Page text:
‘Tell me and I forget, show me and I remember, involve me and I understand’. – Confucius
There is very much value in implementing this approach in training programs for local authorities, CSOs, NGOs, donors, etc. But why is this important? Research has shown that at the end of a traditional lecture, you know 100% of what you know, however well you know it. Only one day later, if you have done nothing with the information you learned in that lecture, didn’t think about it again, read it again, etc. you will have lost 50%-80% of what you learned. Our brains are constantly recording information on a temporary basis: scraps of conversation heard on the sidewalk, what the person in front of you is wearing. Because the information isn’t necessary, and it doesn’t come up again, our brains dump it all off, along with what was learned in the lecture that you actually do want to hold on to! By day 7, we remember even less, and by day 30, we retain about 2%-3% of the original lecture!
So what can we do to facilitate real learning for adults? How can we create learning that actually helps professionals in local governance to find real solutions for real professional problems? One way we can improve impact is to design training in such a way that our programs are making use of different training methods. It is here that learning games can play a really transformative role. Of course, there are many benefits to using games in adult education. These include their role in helping motivate and activate learners, teaching problem-solving, communication and team-building skills, and promoting critical thinking. And of course they can be fun!
Practical guidelines for designing games: four key questions to ponder
When we design or identify a game, there are some key aspects we need to keep in mind in order to ensure impactful learning:
First of all we need to constantly ask “what are the learning objectives?” We need to be clear about what it is that we want our participants to have learned at the end of the training? For example, if you want our participants to acquire team-building skills or get to know each other, then games we will use are completely different from the ones we will use if the aim was to understand certain knowledge or develop problem-solving skills. For the first kindwe might choose games from which participants learn from each other or have a competitive element while for problem-solving skills we might go for a specific case study or an escape room.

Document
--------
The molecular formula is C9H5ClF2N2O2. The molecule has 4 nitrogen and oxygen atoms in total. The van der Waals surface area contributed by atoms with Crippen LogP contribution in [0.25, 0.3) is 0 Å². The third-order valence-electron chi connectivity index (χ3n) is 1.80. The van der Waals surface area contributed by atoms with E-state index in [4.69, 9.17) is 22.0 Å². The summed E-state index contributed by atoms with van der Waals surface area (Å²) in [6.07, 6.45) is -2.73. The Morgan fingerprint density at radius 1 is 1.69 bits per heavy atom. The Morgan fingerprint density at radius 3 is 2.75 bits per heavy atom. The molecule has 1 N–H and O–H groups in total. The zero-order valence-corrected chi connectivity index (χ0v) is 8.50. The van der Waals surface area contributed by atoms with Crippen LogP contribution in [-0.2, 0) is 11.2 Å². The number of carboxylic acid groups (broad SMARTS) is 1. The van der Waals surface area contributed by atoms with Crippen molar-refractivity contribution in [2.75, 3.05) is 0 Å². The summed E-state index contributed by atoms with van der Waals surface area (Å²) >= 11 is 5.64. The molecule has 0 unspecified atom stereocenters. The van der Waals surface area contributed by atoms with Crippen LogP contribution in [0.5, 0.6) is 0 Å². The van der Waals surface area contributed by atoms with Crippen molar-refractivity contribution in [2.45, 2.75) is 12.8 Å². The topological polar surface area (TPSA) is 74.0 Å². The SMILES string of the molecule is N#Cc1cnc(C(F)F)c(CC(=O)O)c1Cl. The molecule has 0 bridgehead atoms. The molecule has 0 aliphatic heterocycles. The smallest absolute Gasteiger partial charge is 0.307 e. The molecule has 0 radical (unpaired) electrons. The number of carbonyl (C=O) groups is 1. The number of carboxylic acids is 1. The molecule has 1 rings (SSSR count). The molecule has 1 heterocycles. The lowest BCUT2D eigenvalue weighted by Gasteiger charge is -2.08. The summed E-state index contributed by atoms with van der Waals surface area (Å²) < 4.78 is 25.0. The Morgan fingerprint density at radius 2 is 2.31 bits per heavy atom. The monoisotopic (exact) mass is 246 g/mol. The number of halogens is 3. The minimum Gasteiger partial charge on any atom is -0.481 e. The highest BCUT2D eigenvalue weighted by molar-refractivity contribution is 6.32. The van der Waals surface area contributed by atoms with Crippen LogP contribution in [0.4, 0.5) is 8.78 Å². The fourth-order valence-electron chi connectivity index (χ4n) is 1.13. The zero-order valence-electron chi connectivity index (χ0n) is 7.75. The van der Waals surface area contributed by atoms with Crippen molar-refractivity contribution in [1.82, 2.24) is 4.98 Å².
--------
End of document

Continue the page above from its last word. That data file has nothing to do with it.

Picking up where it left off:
Secondly, we must be clear about “who is your audience?” What is their age, what are their positions? Which country or which region are they from? For example, when we want to develop a case study it is helpful to know a bit more about the participants’ responsibilities and organizations they work for, and see how we can take this into account when dividing different roles. It is also important to know if we have people in the group who might have a certain disability. In case we have people with a visual impairment, then we obviously must have to design our game in a different way than when working with people who may have a hearing impairment.
Thirdly, we must be clear about “how will you deliver your training: online or in a face-to-face format?” This modality is critical. In an online format, a role play is for example much more difficult to use than a competitive quiz or a game, which can work better online.